What Are The Different Types Of Walkers For The Elderly?

narrow indoor rollator for narrow halls and doorways

Heraclitus – one of the greatest Greek philosophers – once said that everything is in a state of flux. He was right – When you want your independence along with some support because of mobility issues, walkers or rollator walkers are a handy solution. They are safe and cost effective way to help keep an active lifestyle for seniors. But what are the different types of walkers for seniors or those with a disability?

Not surprisingly there is a good range available from the basic walker, 2, 3 or 4 wheeled walkers and rollators all the way to powered rollators which look like a small scooter!

Walkers can be life changing options for those seniors who are strongly independent and may help in dealing with reduced mobility. 

What Are The Different Types Of Walkers -Things To Think About

Take a moment to think about your specific needs. Get pen and paper and jot down a list of important points such as:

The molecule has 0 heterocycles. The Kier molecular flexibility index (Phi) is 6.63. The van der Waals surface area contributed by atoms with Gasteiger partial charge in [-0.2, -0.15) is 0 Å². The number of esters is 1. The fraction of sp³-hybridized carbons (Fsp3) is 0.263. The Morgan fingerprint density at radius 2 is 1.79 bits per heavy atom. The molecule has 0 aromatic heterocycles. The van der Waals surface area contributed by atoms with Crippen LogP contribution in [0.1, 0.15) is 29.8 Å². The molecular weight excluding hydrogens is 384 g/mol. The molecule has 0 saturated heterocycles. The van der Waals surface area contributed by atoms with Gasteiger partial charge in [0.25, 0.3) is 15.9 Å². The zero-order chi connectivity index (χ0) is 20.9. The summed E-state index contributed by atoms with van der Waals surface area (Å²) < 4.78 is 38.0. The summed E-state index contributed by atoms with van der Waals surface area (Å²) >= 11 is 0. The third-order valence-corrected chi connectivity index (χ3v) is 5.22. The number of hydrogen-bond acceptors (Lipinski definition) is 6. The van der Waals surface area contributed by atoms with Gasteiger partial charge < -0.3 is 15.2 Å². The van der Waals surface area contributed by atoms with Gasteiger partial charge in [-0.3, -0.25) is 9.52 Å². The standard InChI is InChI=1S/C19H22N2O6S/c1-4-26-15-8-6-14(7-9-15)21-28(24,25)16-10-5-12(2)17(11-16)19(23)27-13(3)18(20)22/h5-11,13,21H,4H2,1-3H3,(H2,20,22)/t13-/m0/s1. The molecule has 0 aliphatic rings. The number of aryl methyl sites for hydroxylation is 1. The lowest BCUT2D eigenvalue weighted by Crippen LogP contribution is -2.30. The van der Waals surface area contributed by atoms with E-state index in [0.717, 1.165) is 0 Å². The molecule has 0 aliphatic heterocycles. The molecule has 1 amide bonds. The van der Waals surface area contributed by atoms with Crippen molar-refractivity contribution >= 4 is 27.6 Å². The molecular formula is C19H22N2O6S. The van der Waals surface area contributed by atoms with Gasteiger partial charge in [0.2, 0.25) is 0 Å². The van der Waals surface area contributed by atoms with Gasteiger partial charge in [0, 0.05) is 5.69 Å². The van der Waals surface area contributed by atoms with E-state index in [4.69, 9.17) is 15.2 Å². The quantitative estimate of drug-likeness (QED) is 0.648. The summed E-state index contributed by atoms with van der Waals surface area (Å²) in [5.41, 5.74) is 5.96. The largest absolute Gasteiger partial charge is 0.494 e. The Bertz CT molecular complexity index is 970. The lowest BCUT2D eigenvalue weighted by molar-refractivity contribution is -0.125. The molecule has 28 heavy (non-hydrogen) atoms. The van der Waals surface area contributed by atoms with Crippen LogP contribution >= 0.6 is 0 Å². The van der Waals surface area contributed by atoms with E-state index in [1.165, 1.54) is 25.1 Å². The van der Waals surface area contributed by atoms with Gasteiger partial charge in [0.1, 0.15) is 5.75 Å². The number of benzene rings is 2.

• How you intend to use your walker?
  • What size walker?
  • Do you need a bariatric walker?
  • Does it need to be a folding walker so you can go on car trips?
  • What about narrow passages?
  • Do you need a 2, 3 or 4 wheel walker?
  • Smaller or larger wheels for better performance and user comfort
  • Do you need greater speed and comfort, or will a basic wheeled walker suffice?

Age needn’t stop stop our lives from being restricted. With support from our family and friends along with a great walker, freedom, independence and trips off shopping are all possible.

Choosing the best type of walker for the elderly can take a little research which is why we suggested you sit down and make a list. This is a useful way to narrow down exactly what walker will be the most suitable for your needs. What are the different types of walkers – designs and features that you might like?

Now let’s get started.

Types of Walkers For Elderly

how to choose the best Narrow Walkers For Seniors